It's no secret that the Fair Food Farmstand has been seeking to expand since it has outgrown its current space, acknowledged Ann Karlen, the White Dog Foundation's director of Fair Food programs, including the farmstand. Initially the FFF considered enlarging its existing stall into some of the adjacent seating area. Those plans were placed on hold while Karlen and her colleagues considered the future direction of the non-profit operation and funding possibilities.

The move won't come cheaply. Karlen, however, believes much of the funding can be secured through a grant from the U.S. Department of Agriculture, based on preliminary discussions with officials in charge of disbursing grants for programs like Fair Foods'.

"We've outgrown our space and were planning on expanding even if we didn't move," Karlen said. The new location "is the perfect size, more than double what we have now. It's a premier location on a busy corridor with window frontage. We're a non-profit, and a big part of our mission is promoting local food, so it gives us more visibility, furthering our educational mission while allowing us to expand the business."

Steinke told me Fair Food might first take over the kitchen area of the former cheesesteakery and expand, as needed, into the stall's seating area on a seasonal basis when they've got more produce to sell. A Fair Food Farmstand café, serving soups, sandwiches and other items prepared from locally producted agricultural products could also be part of the future.

Besides obtaining funding, one of the more difficult aspects of any move will be refrigeration. Like many other purveyors, all of the Fair Food Farmstand's refrigerated storage space is located in the rear of the market (others have their storage space in the basement). Stand volunteers will have long a long way to haul those boxes of produce every morning when they relocate.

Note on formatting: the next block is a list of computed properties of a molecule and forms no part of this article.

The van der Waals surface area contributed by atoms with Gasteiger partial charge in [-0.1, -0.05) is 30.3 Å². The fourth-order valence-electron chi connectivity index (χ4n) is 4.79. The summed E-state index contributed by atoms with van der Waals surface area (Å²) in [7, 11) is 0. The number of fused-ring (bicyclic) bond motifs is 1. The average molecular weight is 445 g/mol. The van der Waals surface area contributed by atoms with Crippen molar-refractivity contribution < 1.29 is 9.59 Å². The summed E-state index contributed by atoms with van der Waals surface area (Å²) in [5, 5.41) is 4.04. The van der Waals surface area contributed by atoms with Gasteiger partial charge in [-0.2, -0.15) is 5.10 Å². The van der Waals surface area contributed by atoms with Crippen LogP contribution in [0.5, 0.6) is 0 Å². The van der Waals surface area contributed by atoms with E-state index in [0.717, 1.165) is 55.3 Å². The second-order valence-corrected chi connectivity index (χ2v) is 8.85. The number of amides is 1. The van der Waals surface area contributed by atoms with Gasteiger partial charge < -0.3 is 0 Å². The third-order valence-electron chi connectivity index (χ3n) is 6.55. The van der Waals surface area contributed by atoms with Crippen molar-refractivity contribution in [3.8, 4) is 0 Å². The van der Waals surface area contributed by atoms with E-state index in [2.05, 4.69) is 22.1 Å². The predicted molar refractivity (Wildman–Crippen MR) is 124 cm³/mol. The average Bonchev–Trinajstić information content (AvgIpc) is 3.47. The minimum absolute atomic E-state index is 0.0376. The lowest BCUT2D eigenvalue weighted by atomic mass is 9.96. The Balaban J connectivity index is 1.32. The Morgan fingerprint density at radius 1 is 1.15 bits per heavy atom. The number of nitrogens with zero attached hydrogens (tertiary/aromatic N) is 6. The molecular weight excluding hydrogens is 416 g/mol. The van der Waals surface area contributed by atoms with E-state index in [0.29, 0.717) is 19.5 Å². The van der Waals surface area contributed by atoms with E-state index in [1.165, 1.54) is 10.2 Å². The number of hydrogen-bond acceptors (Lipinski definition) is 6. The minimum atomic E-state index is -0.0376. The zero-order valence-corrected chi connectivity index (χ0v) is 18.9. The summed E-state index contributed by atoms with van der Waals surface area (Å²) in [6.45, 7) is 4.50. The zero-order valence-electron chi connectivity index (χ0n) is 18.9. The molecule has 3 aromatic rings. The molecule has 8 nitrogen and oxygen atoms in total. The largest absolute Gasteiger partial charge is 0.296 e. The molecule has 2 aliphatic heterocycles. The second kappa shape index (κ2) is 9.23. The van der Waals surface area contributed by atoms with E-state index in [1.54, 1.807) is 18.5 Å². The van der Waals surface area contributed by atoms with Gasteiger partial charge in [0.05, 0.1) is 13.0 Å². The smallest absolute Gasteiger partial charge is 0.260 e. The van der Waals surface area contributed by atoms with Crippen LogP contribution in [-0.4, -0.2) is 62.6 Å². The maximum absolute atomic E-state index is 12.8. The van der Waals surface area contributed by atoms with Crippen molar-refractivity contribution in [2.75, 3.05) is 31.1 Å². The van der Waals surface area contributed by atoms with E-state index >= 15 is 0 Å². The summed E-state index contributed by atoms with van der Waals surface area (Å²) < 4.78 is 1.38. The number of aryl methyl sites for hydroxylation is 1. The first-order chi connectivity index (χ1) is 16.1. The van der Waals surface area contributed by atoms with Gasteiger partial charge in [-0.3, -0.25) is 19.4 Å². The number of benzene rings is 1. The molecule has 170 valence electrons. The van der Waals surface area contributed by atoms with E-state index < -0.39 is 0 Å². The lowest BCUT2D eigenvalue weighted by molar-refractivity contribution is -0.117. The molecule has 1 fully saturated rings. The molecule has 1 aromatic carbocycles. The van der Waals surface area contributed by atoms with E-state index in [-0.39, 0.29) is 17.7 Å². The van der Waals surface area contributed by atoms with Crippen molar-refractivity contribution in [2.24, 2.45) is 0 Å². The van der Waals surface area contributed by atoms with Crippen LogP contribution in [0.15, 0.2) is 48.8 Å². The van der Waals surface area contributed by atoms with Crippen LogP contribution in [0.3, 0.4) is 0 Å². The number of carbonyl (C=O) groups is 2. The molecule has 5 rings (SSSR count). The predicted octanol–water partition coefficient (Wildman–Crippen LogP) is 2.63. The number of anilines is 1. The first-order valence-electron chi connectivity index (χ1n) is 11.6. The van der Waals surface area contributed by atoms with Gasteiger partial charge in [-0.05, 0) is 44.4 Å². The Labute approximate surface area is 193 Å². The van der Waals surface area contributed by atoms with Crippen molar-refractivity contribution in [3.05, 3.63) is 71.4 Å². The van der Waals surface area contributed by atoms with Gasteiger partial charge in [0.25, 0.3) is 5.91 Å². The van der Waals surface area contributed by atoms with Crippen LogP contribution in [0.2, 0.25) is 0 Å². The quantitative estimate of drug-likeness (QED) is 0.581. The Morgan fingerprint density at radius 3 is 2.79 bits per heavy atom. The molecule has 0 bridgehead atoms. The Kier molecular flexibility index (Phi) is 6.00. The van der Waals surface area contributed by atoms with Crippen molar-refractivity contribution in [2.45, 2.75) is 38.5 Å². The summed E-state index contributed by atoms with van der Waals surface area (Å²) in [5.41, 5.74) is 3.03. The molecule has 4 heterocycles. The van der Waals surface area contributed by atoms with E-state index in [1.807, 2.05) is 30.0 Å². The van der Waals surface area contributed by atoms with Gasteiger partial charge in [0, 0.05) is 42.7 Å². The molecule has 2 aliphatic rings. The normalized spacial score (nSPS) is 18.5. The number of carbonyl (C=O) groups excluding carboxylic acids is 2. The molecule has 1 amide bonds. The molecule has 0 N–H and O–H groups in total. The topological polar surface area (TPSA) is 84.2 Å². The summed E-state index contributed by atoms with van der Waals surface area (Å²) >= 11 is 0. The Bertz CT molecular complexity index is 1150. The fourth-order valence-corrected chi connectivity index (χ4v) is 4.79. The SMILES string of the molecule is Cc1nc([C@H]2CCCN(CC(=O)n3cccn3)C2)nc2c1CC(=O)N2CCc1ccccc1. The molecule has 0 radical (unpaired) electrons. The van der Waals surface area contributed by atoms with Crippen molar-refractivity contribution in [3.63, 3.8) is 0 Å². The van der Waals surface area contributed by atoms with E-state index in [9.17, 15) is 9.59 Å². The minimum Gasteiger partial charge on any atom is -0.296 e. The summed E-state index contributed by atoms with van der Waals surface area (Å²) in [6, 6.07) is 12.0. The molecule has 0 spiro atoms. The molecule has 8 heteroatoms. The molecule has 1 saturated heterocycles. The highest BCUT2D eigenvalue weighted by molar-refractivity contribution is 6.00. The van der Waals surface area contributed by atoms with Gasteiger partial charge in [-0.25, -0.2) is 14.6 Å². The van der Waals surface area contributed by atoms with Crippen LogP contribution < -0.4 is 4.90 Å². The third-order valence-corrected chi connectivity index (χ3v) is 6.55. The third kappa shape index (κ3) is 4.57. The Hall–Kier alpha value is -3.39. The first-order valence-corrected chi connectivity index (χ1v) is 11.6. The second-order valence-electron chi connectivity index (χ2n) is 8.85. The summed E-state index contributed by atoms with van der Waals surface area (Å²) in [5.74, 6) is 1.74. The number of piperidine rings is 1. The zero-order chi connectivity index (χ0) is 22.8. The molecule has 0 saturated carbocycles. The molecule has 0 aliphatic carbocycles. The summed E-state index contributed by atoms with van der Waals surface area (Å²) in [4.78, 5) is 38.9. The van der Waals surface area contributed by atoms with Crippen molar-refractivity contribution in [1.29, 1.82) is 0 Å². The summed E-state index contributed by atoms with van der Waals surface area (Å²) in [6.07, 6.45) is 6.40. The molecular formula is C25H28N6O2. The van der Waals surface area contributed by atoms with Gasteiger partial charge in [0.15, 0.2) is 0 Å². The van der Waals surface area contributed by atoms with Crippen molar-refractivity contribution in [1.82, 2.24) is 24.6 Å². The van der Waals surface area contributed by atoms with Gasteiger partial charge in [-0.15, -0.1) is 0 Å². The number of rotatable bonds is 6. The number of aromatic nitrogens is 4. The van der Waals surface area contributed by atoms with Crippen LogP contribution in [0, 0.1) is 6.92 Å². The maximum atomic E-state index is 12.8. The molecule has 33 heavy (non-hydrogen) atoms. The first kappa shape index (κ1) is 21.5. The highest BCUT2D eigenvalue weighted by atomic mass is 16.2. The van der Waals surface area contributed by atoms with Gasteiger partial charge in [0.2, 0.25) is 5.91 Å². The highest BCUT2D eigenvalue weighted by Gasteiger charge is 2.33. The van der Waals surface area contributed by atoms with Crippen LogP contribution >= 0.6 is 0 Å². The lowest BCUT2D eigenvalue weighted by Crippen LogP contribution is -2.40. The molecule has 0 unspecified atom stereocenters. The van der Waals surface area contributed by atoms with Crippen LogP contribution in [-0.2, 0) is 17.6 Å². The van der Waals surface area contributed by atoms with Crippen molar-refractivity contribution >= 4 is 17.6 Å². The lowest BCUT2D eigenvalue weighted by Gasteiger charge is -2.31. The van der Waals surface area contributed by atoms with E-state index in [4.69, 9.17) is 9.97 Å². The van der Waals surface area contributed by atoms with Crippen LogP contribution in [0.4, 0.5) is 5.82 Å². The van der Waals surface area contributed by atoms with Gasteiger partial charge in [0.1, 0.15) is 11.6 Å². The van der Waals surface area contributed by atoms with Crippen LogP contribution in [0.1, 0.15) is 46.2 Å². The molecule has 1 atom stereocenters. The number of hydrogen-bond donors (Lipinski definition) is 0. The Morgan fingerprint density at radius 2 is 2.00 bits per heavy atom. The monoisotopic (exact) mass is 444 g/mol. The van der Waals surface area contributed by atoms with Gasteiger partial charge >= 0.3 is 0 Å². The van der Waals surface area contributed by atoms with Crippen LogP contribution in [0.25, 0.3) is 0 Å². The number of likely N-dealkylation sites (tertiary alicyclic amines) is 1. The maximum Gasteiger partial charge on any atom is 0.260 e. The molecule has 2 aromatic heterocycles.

More Cheese Steaks

The Down Home Diner put cheese steaks back on the menu and is touting that fact with their blackboard.

Cheese steaks are also on the menu now at the Dutch Eating Place as well as Spataro's, which added them when they relocated to center court more than a year ago.

But that's not all.

The market recently gave permission to Carmen's and By George to augment their existing menus with cheese steaks, beginning in the New Year.

GM Steinke says any number of existing cheese steak sellers from outside the RTM have filed applications to become vendors. He said those application will be considered if a suitable space becomes available. Steinke's point of view is that the demand for cheese steaks is big enough to profitably support multiple vendors.

One suitable space could be the vacant stall opposite Tootsie's Salad Express, which formerly housed Everyday Gourmet and, before that, Andros. The space already has a heavy-duty exhaust system installed, which is necessary for any sort of grill operation.

In the adjacent space, temporarily being used by Kauffman's Lancaster County Produce, the paperwork is moving along for a new pork purveyor to replace Dutch Country Meats, which gave up the ghost earlier this year. A draft lease is now being reviewed by prospective butcher.
New Day Stall Vendors

The Reading Terminal Market's day stall space on Saturdays is nearly at capacity, with the addition of two new vendors.

Lindendale Farm of Lancaster County, operated by Andrew Mellinger and his family, is selling various goat cheeses and goat cheese cake made of milk from their herd. Also new is the "Applesauce Lady" who claims to sell an applesauce that "tastes like apple pie". both are located near Fisher's Pretzels.